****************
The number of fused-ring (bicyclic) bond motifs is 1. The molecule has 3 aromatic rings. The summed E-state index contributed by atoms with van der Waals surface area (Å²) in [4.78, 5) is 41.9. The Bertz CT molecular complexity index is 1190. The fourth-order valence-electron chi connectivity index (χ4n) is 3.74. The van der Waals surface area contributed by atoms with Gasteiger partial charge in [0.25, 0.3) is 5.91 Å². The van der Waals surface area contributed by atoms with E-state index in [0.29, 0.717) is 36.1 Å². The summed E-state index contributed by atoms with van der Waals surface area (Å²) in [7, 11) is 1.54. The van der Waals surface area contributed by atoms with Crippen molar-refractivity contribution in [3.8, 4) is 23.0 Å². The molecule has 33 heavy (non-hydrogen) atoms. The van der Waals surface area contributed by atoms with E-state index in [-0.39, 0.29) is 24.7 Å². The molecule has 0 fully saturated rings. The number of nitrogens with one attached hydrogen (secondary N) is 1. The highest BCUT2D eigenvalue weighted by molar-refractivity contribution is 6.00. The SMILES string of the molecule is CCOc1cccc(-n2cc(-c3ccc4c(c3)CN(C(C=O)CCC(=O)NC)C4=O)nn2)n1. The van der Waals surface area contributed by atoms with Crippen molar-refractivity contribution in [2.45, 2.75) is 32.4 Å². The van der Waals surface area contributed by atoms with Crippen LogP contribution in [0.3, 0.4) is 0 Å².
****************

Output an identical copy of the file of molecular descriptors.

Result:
The number of fused-ring (bicyclic) bond motifs is 1. The molecule has 3 aromatic rings. The summed E-state index contributed by atoms with van der Waals surface area (Å²) in [4.78, 5) is 41.9. The Bertz CT molecular complexity index is 1190. The fourth-order valence-electron chi connectivity index (χ4n) is 3.74. The van der Waals surface area contributed by atoms with Gasteiger partial charge in [0.25, 0.3) is 5.91 Å². The van der Waals surface area contributed by atoms with E-state index in [0.29, 0.717) is 36.1 Å². The summed E-state index contributed by atoms with van der Waals surface area (Å²) in [7, 11) is 1.54. The van der Waals surface area contributed by atoms with Crippen molar-refractivity contribution in [3.8, 4) is 23.0 Å². The molecule has 33 heavy (non-hydrogen) atoms. The van der Waals surface area contributed by atoms with E-state index in [-0.39, 0.29) is 24.7 Å². The molecule has 0 fully saturated rings. The number of nitrogens with one attached hydrogen (secondary N) is 1. The highest BCUT2D eigenvalue weighted by molar-refractivity contribution is 6.00. The SMILES string of the molecule is CCOc1cccc(-n2cc(-c3ccc4c(c3)CN(C(C=O)CCC(=O)NC)C4=O)nn2)n1. The van der Waals surface area contributed by atoms with Crippen molar-refractivity contribution in [2.45, 2.75) is 32.4 Å². The van der Waals surface area contributed by atoms with Crippen LogP contribution in [0.3, 0.4) is 0 Å².